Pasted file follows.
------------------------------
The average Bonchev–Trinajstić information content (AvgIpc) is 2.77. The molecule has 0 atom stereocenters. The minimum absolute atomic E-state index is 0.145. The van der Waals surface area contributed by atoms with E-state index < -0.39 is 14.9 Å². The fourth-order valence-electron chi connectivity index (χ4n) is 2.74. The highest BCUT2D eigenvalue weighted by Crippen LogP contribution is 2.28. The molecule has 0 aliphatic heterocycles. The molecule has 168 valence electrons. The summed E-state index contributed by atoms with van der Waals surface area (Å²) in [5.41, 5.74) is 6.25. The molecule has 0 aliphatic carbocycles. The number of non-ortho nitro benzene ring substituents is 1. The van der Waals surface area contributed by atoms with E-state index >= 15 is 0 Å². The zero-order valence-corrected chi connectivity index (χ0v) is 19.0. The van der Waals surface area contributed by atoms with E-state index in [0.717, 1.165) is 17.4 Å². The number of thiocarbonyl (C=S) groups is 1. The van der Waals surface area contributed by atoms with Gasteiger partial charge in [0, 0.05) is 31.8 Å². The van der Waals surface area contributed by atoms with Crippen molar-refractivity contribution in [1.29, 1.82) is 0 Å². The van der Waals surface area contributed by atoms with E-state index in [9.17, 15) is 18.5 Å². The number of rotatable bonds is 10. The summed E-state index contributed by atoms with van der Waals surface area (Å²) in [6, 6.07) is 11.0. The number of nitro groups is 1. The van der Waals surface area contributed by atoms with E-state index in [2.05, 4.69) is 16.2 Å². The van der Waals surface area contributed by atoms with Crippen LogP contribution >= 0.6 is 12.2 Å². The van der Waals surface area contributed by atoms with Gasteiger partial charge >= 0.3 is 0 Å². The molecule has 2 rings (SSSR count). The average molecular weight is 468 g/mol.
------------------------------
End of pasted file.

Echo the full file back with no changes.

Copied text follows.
The average Bonchev–Trinajstić information content (AvgIpc) is 2.77. The molecule has 0 atom stereocenters. The minimum absolute atomic E-state index is 0.145. The van der Waals surface area contributed by atoms with E-state index < -0.39 is 14.9 Å². The fourth-order valence-electron chi connectivity index (χ4n) is 2.74. The highest BCUT2D eigenvalue weighted by Crippen LogP contribution is 2.28. The molecule has 0 aliphatic heterocycles. The molecule has 168 valence electrons. The summed E-state index contributed by atoms with van der Waals surface area (Å²) in [5.41, 5.74) is 6.25. The molecule has 0 aliphatic carbocycles. The number of non-ortho nitro benzene ring substituents is 1. The van der Waals surface area contributed by atoms with E-state index >= 15 is 0 Å². The zero-order valence-corrected chi connectivity index (χ0v) is 19.0. The van der Waals surface area contributed by atoms with E-state index in [0.717, 1.165) is 17.4 Å². The number of thiocarbonyl (C=S) groups is 1. The van der Waals surface area contributed by atoms with Gasteiger partial charge in [0, 0.05) is 31.8 Å². The van der Waals surface area contributed by atoms with Crippen molar-refractivity contribution in [1.29, 1.82) is 0 Å². The van der Waals surface area contributed by atoms with E-state index in [9.17, 15) is 18.5 Å². The number of rotatable bonds is 10. The summed E-state index contributed by atoms with van der Waals surface area (Å²) in [6, 6.07) is 11.0. The number of nitro groups is 1. The van der Waals surface area contributed by atoms with E-state index in [2.05, 4.69) is 16.2 Å². The van der Waals surface area contributed by atoms with Crippen LogP contribution >= 0.6 is 12.2 Å². The van der Waals surface area contributed by atoms with Gasteiger partial charge >= 0.3 is 0 Å². The molecule has 2 rings (SSSR count). The average molecular weight is 468 g/mol.